Definition and Explanation
- Concept: “everything in the world has its own place”
- No matter what you do, you cannot make your way up in the chain
- You are all that you are born with, for the rest of your life, no matter what you do to try and change it
- The English society depended on a certain “order”:
- Hierarchical: The Great Chain of Being dictated everyone’s social station and standing
- Obedience: The lower classes were to submit to the upper classes. The upper classes, in turn, were responsible for the welfare and upkeep of the lower classes.
- In the Elizabethan times, everything in the universe was said to have a place in this hierarchy
- Less spirit and more matter an object had, the lower down on the chain it was
- Italian philosopher, Pico della Mirandola, believed human beings were capable to rise to the angel level through philosopher contemplations
- Aristotle: thought the universe was completely perfect, so was the “Great Chain of Being”
Presented in the Play
- Lear is the King he is, a man of great power
- Relinquishes the kingdom to his daughters, as a reward, to test their love for him
- Lear surrounds himself with people who use him (i.e his daughters (except Cordelia) )
- Edmund is considered low on the chain because of the circumstances that surrounds his birth
- Father treats him poorly because of his illegitimacy
- i.e.: King acknowledges his intent to abdicate his thrown
- By surrendering the throne to fuel his ego he disrupts the Great Chain of Being because he is challenging the position that God has given him
- Chaos occurs later in the play
- Lear banishes those around him that genuinely care for him.
- Mental -> King Lear divides his kingdom, Edgar holds onto letter to keep & attain his Father’s attention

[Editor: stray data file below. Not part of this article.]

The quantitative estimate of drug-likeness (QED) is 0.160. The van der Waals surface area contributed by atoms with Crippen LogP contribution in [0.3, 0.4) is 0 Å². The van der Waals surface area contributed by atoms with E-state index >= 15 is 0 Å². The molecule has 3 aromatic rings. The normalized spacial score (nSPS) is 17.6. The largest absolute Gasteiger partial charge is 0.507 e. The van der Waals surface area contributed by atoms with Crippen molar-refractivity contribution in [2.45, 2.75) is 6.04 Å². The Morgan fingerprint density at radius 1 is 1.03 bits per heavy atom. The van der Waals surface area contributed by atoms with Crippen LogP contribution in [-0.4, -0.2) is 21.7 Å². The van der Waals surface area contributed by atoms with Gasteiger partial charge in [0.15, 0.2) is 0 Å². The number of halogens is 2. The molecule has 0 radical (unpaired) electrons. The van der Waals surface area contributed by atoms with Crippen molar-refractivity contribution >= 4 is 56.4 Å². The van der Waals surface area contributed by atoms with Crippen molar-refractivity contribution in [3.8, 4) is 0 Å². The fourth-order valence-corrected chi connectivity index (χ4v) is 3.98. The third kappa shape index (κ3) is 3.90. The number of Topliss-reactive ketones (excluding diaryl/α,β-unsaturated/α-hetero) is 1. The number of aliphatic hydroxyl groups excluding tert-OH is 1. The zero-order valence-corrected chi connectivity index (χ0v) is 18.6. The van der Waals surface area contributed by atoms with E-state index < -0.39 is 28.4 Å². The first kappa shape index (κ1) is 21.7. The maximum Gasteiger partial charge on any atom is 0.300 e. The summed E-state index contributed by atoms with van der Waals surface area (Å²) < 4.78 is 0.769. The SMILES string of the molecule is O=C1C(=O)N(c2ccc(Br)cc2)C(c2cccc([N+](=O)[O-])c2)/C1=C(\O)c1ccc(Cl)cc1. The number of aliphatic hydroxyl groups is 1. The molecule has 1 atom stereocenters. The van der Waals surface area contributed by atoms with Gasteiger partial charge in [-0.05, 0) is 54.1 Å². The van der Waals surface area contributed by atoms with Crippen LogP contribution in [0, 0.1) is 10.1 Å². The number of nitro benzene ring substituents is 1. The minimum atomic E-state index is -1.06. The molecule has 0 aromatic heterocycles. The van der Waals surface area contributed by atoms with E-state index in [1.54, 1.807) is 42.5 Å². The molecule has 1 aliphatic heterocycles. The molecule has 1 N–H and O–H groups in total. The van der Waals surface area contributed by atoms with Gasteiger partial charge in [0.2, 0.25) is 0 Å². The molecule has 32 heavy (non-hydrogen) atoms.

- Psychological -> King Lear divides his kingdom to rid himself of burdens and responsibilities
- Philosophical -> “Greed for power”
Elizabethans believed that God set out an order for everything in the universe. This was known as the Great Chain of Being. On Earth, God created a social order for everybody and chose where you belonged. In other words, the king or queen was in charge because God put them there and they were only answerable to God (the Divine Right of Kings). This meant that disobeying the monarch was a sin, which was handy for keeping people in their place! It also led to the idea that if the wrong person was monarch everything would go wrong for a country, including whether the crops would be good, or if animals behaved as they should. The Elizabethans were very superstitious.
The Great Chain of Being includes everything from God and the angels at the top, to humans, to animals, to plants, to rocks and minerals at the bottom. It moves from beings of pure spirit at the top of the Chain to things made entirely of matter at the bottom. Humans are pretty much in the middle, being mostly mortal, or made of matter, but with a soul made of spirit. The theory started with the Greek philosophers Aristotle and Plato, but was a basic assumption of life in Elizabethan England. You were a noble, or a farmer, or a beggar, because that was the place God had ordained for you.
The Great Chain of Being is a major influence on Shakespeare’s Macbeth. Macbeth disturbs the natural order of things by murdering the king and stealing the throne. This throws all of nature into uproar, including a story related by an old man that the horses in their stables went mad and ate each other, a symbol of unnatural happenings.